On DNFing and Comfort Reads

I got into romance via historicals, but it seems ages since I read one. So I tried Madeline Hunter’s latest. Something about . . . a rake? a rogue? *consults reading journal* His Wicked Reputation. I guess that implies rake and rogue? I read about eight chapters and then realized that every time I put it down I had no desire to pick it up again, so it went back to the library. It wasn’t a bad book, and I suspect the problem was partly my mood. But I didn’t find the situation/conflict interesting, and I didn’t care about the characters, who felt like types I’d read a dozen times before.

So instead, I listened to some Heyer novels that I have literally read a dozen times before. And I found myself wondering why I was bored by the familiar elements in the book I abandoned, but enjoyed the far more familiar elements in Black Sheep, The Grand Sophy, and The Unknown Ajax. Partly, I think, it’s writing style. Hunter’s prose didn’t appeal to me. I found it sometimes awkward and over-written. (I know we are not supposed to be prescriptivist about dangling modifiers, but sentences like “Wrapped again in burlap, she carried the painting”–not quite an exact quote but close–trip me up. I knew the painting, not the heroine, was wrapped in burlap, but I still stumbled and had to read it twice, and it could easily have been rewritten to avoid that.) The characters never sprang off the page and their dialogue seemed flat and unnatural to me. Heyer’s dialogue is often unnatural too, but it’s full of wit. I was reminded that I always like humor in my romance–and that humor is personal. Some things in Hunter’s book that had me rolling my eyes probably struck others as funny.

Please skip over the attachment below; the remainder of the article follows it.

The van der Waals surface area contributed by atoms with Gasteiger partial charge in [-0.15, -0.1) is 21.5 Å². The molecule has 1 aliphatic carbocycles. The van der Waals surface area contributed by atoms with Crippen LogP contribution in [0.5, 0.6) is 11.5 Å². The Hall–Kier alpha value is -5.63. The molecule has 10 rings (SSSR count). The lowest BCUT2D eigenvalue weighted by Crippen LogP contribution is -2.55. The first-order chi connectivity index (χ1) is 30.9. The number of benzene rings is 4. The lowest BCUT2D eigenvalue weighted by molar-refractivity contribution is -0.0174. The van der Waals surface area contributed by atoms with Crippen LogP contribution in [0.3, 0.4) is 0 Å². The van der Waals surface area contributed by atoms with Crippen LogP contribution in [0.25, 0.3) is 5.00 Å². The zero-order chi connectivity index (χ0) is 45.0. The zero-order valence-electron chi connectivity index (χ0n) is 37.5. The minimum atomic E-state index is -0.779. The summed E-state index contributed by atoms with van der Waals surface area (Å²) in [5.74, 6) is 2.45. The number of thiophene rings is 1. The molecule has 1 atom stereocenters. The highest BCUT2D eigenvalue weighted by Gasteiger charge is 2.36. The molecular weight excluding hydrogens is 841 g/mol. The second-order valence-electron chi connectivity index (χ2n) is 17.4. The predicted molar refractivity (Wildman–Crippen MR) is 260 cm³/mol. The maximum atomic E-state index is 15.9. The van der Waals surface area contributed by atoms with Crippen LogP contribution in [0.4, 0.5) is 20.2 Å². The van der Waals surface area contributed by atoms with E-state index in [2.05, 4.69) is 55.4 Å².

Still, I’m puzzling over the different way I responded to these two kinds of familiarity. Why would a reread work for me when a new book using familiar tropes didn’t? I don’t know.

Reading Diversely

I’ve read a number of interesting things lately on diversity in reading and publishing, and the way authors of color get pigeon-holed/shelved as authors of color. Like this Guardian article (via Sunita). And this great post by Vajra Chandrasekera on the problem with the term “people of color.” I got to thinking about my “diverse reading” project. I do cast this as “read more books by authors of color,” and I think that it’s hard for me, as a white reader in North America, where publishing is very white, to talk about this goal in a way that doesn’t center whiteness. But although I use this as general shorthand for my reading goal, I try not to talk about individual books and authors in flattening, essentializing ways.